Flying over Echootna River on the North Slope. (Photo by Frannie Nelson/FWS)

Flying over Echootna River on the North Slope. (Photo by Frannie Nelson/FWS)

Refuge Notebook: Spreading my wings and flying into a new field

In 2019, I became a biology intern at the Kenai National Wildlife Refuge for the first time! Here I was met with forward-thinking and tradition-challenging scientists.

Working in the field, I identified and inventoried vegetation and forest response to fire, surveyed invasive species, and collected and processed invertebrate samples. I absolutely loved my time here. However, I was having a hard time narrowing my career interests.

The following year, I began thinking about a potential undergraduate thesis project. Because the Kenai NWR is such a unique and fascinating region, seeing rapid shifts as a result of climate change, I knew I was interested in studying these changes.

After reaching out to two of the biologists on the team, I began working remotely with some aerial imagery the refuge had collected in 2019 and taking courses at my school that would tie in closely with this kind of data.

By keeping in contact with the refuge this way, they invited me to return as a remote sensing intern for refuge ecologist Mark Laker in the summer of 2021.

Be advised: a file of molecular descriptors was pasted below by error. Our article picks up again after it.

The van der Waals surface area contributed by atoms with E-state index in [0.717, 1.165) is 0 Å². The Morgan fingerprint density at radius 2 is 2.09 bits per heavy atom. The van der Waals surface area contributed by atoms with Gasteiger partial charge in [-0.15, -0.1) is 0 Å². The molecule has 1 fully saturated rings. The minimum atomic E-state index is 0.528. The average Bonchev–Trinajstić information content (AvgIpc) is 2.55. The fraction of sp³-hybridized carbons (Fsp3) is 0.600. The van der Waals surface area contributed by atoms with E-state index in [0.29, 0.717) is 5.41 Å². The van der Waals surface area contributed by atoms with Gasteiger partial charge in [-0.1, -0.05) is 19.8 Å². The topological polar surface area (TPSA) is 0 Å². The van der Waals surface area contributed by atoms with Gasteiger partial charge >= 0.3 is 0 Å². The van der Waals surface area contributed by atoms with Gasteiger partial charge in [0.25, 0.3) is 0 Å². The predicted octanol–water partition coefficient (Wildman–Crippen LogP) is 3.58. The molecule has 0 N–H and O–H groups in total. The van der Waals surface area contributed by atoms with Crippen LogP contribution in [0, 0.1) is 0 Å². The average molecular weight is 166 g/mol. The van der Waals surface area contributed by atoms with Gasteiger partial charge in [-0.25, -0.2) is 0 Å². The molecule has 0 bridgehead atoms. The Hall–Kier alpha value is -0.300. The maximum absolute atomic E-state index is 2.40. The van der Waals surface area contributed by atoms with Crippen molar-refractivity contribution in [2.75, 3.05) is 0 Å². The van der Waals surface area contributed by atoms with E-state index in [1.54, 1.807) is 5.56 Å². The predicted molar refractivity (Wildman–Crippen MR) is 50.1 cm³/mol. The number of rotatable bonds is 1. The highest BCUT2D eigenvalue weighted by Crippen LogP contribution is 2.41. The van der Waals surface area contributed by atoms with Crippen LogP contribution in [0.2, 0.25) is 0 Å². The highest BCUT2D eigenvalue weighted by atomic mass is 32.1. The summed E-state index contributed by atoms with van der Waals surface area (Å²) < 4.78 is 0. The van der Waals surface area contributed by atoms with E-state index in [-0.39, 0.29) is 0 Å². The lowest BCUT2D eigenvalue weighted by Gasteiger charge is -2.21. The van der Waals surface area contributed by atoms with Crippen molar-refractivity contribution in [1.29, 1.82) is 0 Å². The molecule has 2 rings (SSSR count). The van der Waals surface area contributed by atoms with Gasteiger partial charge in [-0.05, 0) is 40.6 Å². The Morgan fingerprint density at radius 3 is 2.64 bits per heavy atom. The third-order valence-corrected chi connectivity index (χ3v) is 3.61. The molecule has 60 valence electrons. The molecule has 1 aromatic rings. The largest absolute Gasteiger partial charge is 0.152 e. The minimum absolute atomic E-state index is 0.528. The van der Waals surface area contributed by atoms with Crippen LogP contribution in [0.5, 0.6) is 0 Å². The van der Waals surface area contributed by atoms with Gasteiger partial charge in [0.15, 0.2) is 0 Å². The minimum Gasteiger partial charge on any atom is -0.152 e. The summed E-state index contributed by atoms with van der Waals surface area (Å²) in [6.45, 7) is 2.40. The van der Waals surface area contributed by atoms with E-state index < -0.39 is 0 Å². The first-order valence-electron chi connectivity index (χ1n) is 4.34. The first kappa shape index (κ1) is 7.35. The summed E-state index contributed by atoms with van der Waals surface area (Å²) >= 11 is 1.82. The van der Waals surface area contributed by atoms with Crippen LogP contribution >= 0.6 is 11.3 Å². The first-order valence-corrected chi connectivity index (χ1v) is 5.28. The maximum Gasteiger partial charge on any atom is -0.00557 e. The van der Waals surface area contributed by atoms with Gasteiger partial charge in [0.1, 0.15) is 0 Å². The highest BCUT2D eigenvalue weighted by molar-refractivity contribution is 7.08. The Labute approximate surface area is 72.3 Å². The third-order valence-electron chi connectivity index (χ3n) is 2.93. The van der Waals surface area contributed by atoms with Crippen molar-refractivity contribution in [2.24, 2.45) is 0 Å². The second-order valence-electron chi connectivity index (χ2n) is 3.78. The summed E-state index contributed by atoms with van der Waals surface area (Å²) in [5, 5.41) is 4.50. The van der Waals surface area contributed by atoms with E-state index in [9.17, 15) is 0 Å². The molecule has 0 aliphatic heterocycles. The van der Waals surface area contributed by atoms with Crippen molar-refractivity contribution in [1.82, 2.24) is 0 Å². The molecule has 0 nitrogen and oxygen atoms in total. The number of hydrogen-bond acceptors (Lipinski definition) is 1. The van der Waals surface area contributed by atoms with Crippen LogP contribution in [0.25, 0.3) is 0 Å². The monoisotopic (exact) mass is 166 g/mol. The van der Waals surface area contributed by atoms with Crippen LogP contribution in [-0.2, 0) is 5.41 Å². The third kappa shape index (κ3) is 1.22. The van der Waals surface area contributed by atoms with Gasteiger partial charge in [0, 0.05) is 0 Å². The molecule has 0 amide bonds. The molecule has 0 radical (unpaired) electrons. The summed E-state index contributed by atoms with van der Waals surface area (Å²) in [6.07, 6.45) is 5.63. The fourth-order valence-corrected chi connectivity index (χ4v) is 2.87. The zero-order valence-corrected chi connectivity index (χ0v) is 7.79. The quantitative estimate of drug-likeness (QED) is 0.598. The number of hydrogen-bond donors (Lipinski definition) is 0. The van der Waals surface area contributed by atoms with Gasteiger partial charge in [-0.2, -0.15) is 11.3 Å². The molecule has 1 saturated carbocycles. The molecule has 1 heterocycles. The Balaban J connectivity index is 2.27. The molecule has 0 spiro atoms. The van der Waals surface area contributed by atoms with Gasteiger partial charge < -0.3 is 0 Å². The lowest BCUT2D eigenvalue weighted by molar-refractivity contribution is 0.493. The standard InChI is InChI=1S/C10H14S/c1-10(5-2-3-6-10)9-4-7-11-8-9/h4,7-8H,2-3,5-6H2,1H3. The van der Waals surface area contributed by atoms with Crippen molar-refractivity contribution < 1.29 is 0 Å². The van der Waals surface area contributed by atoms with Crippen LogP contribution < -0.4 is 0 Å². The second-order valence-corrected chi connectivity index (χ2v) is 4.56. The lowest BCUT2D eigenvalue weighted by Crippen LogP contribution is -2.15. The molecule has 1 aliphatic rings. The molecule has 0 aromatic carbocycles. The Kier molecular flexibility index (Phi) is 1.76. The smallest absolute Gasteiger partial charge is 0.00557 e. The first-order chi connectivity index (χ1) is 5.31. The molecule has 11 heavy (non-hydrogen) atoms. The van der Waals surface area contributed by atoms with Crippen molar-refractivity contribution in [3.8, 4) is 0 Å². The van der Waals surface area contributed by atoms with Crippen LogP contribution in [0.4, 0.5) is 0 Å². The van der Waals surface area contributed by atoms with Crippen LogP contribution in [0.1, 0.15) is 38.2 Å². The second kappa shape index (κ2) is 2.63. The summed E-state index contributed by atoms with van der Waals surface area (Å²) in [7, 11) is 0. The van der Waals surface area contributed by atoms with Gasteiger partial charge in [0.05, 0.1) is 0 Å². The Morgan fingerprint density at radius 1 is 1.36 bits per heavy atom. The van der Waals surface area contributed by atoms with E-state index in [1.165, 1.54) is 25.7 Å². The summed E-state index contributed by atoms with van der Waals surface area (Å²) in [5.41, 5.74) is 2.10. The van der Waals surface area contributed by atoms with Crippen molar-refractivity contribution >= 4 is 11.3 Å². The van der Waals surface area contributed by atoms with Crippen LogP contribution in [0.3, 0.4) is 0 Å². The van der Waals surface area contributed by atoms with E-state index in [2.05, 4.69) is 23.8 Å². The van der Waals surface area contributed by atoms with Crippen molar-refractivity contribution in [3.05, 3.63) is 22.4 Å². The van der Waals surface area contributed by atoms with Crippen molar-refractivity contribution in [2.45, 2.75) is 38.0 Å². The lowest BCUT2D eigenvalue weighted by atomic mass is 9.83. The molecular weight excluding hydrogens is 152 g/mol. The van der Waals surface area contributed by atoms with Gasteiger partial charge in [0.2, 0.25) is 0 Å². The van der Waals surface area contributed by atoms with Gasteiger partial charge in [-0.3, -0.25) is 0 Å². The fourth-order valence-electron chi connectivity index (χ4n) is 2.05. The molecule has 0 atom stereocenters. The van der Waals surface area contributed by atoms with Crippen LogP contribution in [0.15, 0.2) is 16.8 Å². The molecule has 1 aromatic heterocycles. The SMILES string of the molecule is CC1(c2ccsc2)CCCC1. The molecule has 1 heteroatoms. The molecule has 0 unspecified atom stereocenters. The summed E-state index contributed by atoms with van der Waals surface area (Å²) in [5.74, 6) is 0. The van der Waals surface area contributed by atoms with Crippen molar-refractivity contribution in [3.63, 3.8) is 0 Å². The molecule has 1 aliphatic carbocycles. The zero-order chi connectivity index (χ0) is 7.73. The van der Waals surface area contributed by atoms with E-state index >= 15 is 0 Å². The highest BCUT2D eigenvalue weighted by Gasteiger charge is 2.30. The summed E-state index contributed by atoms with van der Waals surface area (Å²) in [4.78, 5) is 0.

Remote sensing is defined just as it sounds: remotely sensing the physical qualities of the earth from planes or satellites, which meant I would be in planes collecting and processing aerial imagery of water, land cover and wildlife. I was very new to this kind of work but ready for the challenge.

Fast forward to the end of the summer, and I find myself flying imagery above the Arctic tundra by day and making excessive flight lines by night. Mark and I had made our 17-hour trip from Soldotna to Galbraith Lake, where Brett (our pilot) shuttled us and piles of cords and computers to Kavik River Camp.

This remote camp, near the Arctic Ocean and about 200 miles north of the Arctic Circle, consists of an airstrip, a few trailers, outhouses and fuel. These trailers can be rented out, which is common for those in need of accessing the nearby Arctic National Wildlife Refuge.